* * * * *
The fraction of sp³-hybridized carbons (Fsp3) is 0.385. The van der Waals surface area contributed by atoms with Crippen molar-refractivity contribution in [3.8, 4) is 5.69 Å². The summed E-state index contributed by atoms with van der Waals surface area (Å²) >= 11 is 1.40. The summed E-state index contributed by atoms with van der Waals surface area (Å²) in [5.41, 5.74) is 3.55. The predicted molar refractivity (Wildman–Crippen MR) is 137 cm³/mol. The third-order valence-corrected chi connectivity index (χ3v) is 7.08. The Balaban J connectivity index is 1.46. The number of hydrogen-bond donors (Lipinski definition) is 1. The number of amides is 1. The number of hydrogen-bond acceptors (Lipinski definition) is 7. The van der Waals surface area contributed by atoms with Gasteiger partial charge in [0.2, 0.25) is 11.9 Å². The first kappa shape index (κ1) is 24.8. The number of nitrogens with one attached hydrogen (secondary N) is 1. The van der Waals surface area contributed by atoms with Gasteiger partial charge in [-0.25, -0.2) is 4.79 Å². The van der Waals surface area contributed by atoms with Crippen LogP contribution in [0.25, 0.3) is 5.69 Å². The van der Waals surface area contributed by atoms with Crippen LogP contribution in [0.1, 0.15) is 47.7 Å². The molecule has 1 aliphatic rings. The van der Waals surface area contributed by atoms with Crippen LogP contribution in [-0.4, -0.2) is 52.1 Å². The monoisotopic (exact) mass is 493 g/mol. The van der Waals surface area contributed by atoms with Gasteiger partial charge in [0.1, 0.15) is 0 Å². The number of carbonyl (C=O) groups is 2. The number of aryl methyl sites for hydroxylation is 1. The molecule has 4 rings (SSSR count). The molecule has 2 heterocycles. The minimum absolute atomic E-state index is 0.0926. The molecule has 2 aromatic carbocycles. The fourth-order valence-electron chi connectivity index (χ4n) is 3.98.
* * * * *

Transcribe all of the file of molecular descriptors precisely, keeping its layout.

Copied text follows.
The fraction of sp³-hybridized carbons (Fsp3) is 0.385. The van der Waals surface area contributed by atoms with Crippen molar-refractivity contribution in [3.8, 4) is 5.69 Å². The summed E-state index contributed by atoms with van der Waals surface area (Å²) >= 11 is 1.40. The summed E-state index contributed by atoms with van der Waals surface area (Å²) in [5.41, 5.74) is 3.55. The predicted molar refractivity (Wildman–Crippen MR) is 137 cm³/mol. The third-order valence-corrected chi connectivity index (χ3v) is 7.08. The Balaban J connectivity index is 1.46. The number of hydrogen-bond donors (Lipinski definition) is 1. The number of amides is 1. The number of hydrogen-bond acceptors (Lipinski definition) is 7. The van der Waals surface area contributed by atoms with Gasteiger partial charge in [0.2, 0.25) is 11.9 Å². The first kappa shape index (κ1) is 24.8. The number of nitrogens with one attached hydrogen (secondary N) is 1. The van der Waals surface area contributed by atoms with Gasteiger partial charge in [-0.25, -0.2) is 4.79 Å². The van der Waals surface area contributed by atoms with Crippen LogP contribution in [0.25, 0.3) is 5.69 Å². The van der Waals surface area contributed by atoms with Crippen LogP contribution in [0.1, 0.15) is 47.7 Å². The molecule has 1 aliphatic rings. The van der Waals surface area contributed by atoms with Crippen LogP contribution in [-0.4, -0.2) is 52.1 Å². The monoisotopic (exact) mass is 493 g/mol. The van der Waals surface area contributed by atoms with Gasteiger partial charge in [0.1, 0.15) is 0 Å². The number of carbonyl (C=O) groups is 2. The number of aryl methyl sites for hydroxylation is 1. The molecule has 4 rings (SSSR count). The molecule has 2 heterocycles. The minimum absolute atomic E-state index is 0.0926. The molecule has 2 aromatic carbocycles. The fourth-order valence-electron chi connectivity index (χ4n) is 3.98.